The thing that changed is that cars no longer define the exciting part of our culture.
Now the excitement is exemplified by the smartphone. To say this is to trivialize a broader reality. The smartphone is to the current age as the car was to the age 50 years ago. Just like cars, smart phones are merely the part that involves a personal purchase.
50 years ago the motivation for cars was driven not by the availability of cars but by the possibilities made available by prior investment in roads, real estate, shopping centers, and vacation locations. Today, the motivation for smart phones is made available by the investments in computers, data centers, and especially data networks with global reach at high data rates.
50 years ago, part of the appeal of cars was the sense of a generation figuring out new ways to exploit the new possibilities. To explore new ways of living that would set them apart from their ancestors. The same kind of excitement now centers around the smartphone.
Certainly the fascination of the new technologies is stealing attention from automobiles. Automobiles are still useful and often still unavoidable. Automobiles lost the spotlight of popular fascination. They just are not as interesting as they once were.
New technologies are increasingly challenging the utility of personal automobiles. Online shopping is increasing in popularity and in breadth to the point where there is increasing interest in online purchases for basic staples such as household items and food. Home delivery is rapidly improving (from both infrastructure investment and the data technology improvements) to the point where same-day delivery is becoming reality. Teleworking is becoming more common and encouraged by employers for improving staff-retention and reducing their real-estate costs for office space and parking lots.
Much more importantly, the global light-speed reach of the new technology puts automobiles to shame. A car can carry only so many people, can only travel at highway speeds, and can only go to one destination at a time.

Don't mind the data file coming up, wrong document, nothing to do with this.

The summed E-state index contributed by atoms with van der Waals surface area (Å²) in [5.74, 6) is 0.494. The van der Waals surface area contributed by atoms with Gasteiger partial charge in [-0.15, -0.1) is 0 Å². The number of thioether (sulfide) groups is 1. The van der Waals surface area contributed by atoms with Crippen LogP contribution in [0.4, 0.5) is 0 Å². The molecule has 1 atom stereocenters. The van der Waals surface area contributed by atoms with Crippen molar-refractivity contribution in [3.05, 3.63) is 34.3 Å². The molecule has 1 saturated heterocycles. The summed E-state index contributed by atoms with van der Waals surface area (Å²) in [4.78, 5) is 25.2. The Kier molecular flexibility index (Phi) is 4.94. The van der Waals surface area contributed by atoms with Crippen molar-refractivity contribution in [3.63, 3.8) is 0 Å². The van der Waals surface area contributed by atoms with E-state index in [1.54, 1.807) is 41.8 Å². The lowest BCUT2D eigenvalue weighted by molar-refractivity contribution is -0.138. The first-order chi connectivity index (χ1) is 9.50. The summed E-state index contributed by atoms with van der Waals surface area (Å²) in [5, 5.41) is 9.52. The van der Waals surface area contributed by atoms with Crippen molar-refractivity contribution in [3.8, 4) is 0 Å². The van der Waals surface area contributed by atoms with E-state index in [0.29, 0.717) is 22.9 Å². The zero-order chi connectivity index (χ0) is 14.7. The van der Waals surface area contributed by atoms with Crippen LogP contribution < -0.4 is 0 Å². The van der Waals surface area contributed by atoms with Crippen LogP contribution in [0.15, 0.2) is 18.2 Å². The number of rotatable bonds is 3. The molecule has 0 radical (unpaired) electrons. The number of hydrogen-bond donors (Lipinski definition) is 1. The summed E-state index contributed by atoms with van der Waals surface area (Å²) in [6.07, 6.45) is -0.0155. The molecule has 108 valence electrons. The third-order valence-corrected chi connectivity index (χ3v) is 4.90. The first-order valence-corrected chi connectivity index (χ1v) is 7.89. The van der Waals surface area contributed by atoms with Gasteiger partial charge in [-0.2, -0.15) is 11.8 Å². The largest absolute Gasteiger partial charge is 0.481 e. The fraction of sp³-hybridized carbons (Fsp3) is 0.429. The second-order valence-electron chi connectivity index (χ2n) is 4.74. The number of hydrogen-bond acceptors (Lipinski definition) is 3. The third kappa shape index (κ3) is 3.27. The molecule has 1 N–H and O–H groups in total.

A smartphone can within seconds show the entire world that some government is brutally attacking a crowd of protesters. A smartphone can show the world that the official media’s depiction of counter protests are exaggerated. Smartphones can change the world in entirely new ways than previously possible.
On the other hand, the utility of cars are increasingly vulnerable. Roads can can become easily impassible due to traffic jams, snowstorms or floods, or political protests. Alternatively is the example of the aftermath of super-storm Sandy where long-term power outage left gas stations unable to pump gas leaving a large number of car owners with empty gas tanks. We learned about it from first hand accounts captured by personal electronics transmitted by internet where a connection was available: often a smartphone.
The new technologies have their own vulnerabilities. But even here, the development and deployment of fixes is far faster than solving the problems facing automobiles.
Some warn of doomsday scenarios of new technologies, but in the 1960s there were no lack of “end of civilization” scenarios made possible by automobiles. Perhaps we just got lucky with the automobiles, the tipping point never happened. Perhaps we won’t be so lucky with the focus on the new technologies.
The new technologies are defining the future. As a result, they are inescapable. Coincidentally, they are also degrading the personal automobile’s relevance for the future.
I am not surprised that more young adults aren’t interested in cars.